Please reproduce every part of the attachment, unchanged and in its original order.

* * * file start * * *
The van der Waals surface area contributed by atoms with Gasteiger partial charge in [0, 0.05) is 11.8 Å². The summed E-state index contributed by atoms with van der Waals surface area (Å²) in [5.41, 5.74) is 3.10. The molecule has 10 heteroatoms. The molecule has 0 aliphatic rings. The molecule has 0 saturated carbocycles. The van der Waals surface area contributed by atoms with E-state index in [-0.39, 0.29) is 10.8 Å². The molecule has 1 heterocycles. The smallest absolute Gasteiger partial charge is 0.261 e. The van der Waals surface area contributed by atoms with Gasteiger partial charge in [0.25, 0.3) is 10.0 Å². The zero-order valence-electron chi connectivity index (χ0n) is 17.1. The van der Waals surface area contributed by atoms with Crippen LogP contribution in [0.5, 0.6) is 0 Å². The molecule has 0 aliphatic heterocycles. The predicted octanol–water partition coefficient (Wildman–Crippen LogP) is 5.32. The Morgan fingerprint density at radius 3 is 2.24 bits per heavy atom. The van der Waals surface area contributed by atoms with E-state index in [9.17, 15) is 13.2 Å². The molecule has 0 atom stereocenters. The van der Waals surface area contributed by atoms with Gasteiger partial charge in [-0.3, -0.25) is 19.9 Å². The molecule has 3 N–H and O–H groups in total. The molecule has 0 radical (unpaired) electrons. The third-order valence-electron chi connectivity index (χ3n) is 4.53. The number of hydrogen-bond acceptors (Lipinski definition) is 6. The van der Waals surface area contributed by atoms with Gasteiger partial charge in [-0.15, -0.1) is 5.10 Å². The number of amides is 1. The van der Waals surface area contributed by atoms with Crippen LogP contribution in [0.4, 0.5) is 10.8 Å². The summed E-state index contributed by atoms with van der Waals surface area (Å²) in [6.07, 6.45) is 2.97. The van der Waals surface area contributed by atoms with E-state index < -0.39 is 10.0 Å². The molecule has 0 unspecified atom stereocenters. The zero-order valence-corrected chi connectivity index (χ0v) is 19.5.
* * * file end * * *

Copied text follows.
The van der Waals surface area contributed by atoms with Gasteiger partial charge in [0, 0.05) is 11.8 Å². The summed E-state index contributed by atoms with van der Waals surface area (Å²) in [5.41, 5.74) is 3.10. The molecule has 10 heteroatoms. The molecule has 0 aliphatic rings. The molecule has 0 saturated carbocycles. The van der Waals surface area contributed by atoms with E-state index in [-0.39, 0.29) is 10.8 Å². The molecule has 1 heterocycles. The smallest absolute Gasteiger partial charge is 0.261 e. The van der Waals surface area contributed by atoms with Gasteiger partial charge in [0.25, 0.3) is 10.0 Å². The zero-order valence-electron chi connectivity index (χ0n) is 17.1. The van der Waals surface area contributed by atoms with Crippen LogP contribution in [0.5, 0.6) is 0 Å². The molecule has 0 aliphatic heterocycles. The predicted octanol–water partition coefficient (Wildman–Crippen LogP) is 5.32. The Morgan fingerprint density at radius 3 is 2.24 bits per heavy atom. The van der Waals surface area contributed by atoms with E-state index in [9.17, 15) is 13.2 Å². The molecule has 0 atom stereocenters. The van der Waals surface area contributed by atoms with Gasteiger partial charge in [-0.3, -0.25) is 19.9 Å². The molecule has 3 N–H and O–H groups in total. The molecule has 0 radical (unpaired) electrons. The third-order valence-electron chi connectivity index (χ3n) is 4.53. The number of hydrogen-bond acceptors (Lipinski definition) is 6. The van der Waals surface area contributed by atoms with Gasteiger partial charge in [-0.15, -0.1) is 5.10 Å². The number of amides is 1. The van der Waals surface area contributed by atoms with Crippen LogP contribution in [0.4, 0.5) is 10.8 Å². The summed E-state index contributed by atoms with van der Waals surface area (Å²) in [6.07, 6.45) is 2.97. The van der Waals surface area contributed by atoms with E-state index < -0.39 is 10.0 Å². The molecule has 0 unspecified atom stereocenters. The zero-order valence-corrected chi connectivity index (χ0v) is 19.5.